Adults question their immunity amid measles outbreak

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There's a measles outbreak in the United States with federal health officials reporting Monday more than 700 cases this year.

The disease is spreading mainly among children who haven't been vaccinated. However, some adults wonder if they should get a booster shot since cases of the virus are on the rise.

The Center for Disease Control and Prevention says measles cases in the U.S. have hit a 25-year high, therefore it urges people to check their vaccination status.

The Atlanta-based public health institution recommends two doses of the measles vaccine, citing one dosage blocks the virus by 93 percent. Two doses prevent measles after exposure by 97 percent. The CDC says, if an adult received the recommended two doses as a child, he or she doesn't need a booster shot.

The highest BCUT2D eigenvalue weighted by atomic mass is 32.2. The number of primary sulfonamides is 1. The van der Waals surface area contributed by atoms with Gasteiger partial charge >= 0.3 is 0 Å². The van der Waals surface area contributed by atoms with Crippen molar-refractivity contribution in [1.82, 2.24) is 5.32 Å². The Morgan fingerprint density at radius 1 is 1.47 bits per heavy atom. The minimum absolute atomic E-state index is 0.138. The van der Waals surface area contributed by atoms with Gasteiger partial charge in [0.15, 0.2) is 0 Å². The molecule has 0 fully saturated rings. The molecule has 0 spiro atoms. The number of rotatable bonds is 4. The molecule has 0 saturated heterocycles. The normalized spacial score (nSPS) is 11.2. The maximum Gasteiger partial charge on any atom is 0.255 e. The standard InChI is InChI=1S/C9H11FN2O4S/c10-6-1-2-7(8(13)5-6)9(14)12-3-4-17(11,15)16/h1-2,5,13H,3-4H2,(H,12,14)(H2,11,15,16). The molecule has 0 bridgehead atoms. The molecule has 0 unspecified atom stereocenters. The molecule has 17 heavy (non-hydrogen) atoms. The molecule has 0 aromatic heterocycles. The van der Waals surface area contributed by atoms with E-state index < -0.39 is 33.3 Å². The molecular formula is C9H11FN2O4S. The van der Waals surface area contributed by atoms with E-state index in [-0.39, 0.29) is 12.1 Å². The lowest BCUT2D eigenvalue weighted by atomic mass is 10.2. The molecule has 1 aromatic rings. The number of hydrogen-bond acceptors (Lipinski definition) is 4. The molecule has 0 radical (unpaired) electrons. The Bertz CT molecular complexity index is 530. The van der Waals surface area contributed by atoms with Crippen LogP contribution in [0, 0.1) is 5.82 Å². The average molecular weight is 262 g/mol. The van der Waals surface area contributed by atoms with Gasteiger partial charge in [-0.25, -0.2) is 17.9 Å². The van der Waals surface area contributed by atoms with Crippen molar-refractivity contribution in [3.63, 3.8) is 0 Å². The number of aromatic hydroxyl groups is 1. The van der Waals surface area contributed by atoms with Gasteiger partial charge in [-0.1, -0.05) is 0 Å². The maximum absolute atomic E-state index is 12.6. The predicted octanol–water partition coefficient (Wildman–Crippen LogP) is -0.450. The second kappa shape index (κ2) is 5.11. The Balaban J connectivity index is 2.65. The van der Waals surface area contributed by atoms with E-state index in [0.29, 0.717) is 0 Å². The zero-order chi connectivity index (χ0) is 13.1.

However, there are some adults who may be in settings that pose a high risk for measles transmission. The CDC recommends those adults get two vaccinations. Those groups include students at post-high school education institutions, healthcare workers and international travelers.

FOX 5 sat down with Dr. Walter Orenstein, associate director of the Emory Vaccine Center, who provided more insight on the virus and vaccinations.

For more details about the disease, please visit the Center for Disease Control and Prevention's Website: